Astronomers have spotted the most powerful supernova ever

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An artist’s conception of SN2016aps, the most powerful supernoav we’ve ever found

Credit: M. Weiss

This explosion puts the “super” in supernova. A blast about 4.5 million light-years away has released about 10 times more energy than the sun will emit in its entire lifetime, making it the most powerful supernova ever spotted.

“Until now it wasn’t clear that explosions this powerful were even possible,” says Edo Berger at the Harvard-Smithsonian Center for Astrophysics in Massachusetts. He and his colleagues found the supernova, called SN2016aps, using the Panoramic Survey Telescope and Rapid Response System in Hawaii.

Not only is SN2016aps the most powerful supernova ever spotted, it is the longest one we have found. “We found this more than three years ago, and we’re still observing it – usually we only can track a supernova for maybe a few months,” says Berger.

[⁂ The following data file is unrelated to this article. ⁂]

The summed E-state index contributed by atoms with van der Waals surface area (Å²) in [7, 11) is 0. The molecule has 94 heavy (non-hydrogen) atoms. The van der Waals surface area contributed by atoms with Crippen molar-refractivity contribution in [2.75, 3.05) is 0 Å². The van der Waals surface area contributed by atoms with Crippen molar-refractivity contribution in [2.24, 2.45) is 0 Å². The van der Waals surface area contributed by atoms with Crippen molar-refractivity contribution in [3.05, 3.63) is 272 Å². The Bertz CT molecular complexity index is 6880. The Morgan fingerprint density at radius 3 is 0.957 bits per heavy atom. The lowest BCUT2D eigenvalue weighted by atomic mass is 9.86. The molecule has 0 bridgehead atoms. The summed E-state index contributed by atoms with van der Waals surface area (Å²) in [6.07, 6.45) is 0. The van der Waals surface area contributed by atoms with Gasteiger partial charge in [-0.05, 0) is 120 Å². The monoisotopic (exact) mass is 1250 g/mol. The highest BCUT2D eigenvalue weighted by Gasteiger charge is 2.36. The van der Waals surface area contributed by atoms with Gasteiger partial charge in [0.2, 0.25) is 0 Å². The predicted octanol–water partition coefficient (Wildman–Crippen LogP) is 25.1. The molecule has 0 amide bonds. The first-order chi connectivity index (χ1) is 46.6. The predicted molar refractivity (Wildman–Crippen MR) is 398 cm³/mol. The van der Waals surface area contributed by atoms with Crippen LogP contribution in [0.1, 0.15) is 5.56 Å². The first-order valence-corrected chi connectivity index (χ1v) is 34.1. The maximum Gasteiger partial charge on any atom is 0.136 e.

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To create a supernova this bright and long-lasting, the star that exploded must have shed a shell of material making up about half of its mass before it blew up. When the explosion smashed through the shell like a wrecking ball at a speed of about 4600 kilometres per second, it would have created an extreme blast of radiation.

“The big question mark is, how did a star, about a decade before it exploded, lose half of its mass? It’s not something we see in the models,” says Berger.

Models of this type of supernova predict that it should shed a shell of mass thousands of years before exploding, but the observations show that the shell was still so dense and close to the central blast that it must have been ejected within a few decades of the supernova.

Explosions like this one could help us learn about the supermassive stars that may have existed in the early universe.

“We don’t have stars like this in our own galaxy, so the only way we can find out about these stars is by looking for these really exotic explosions and then sort of recreate the crime scene to figure out what it was up to before it exploded,” says Berger.

The fact that this explosion was so shockingly bright means we may be able to find more scenes of huge stars’ demises even farther away.

Journal reference: Nature Astronomy, DOI: 10.1038/s41550-020-1066-7

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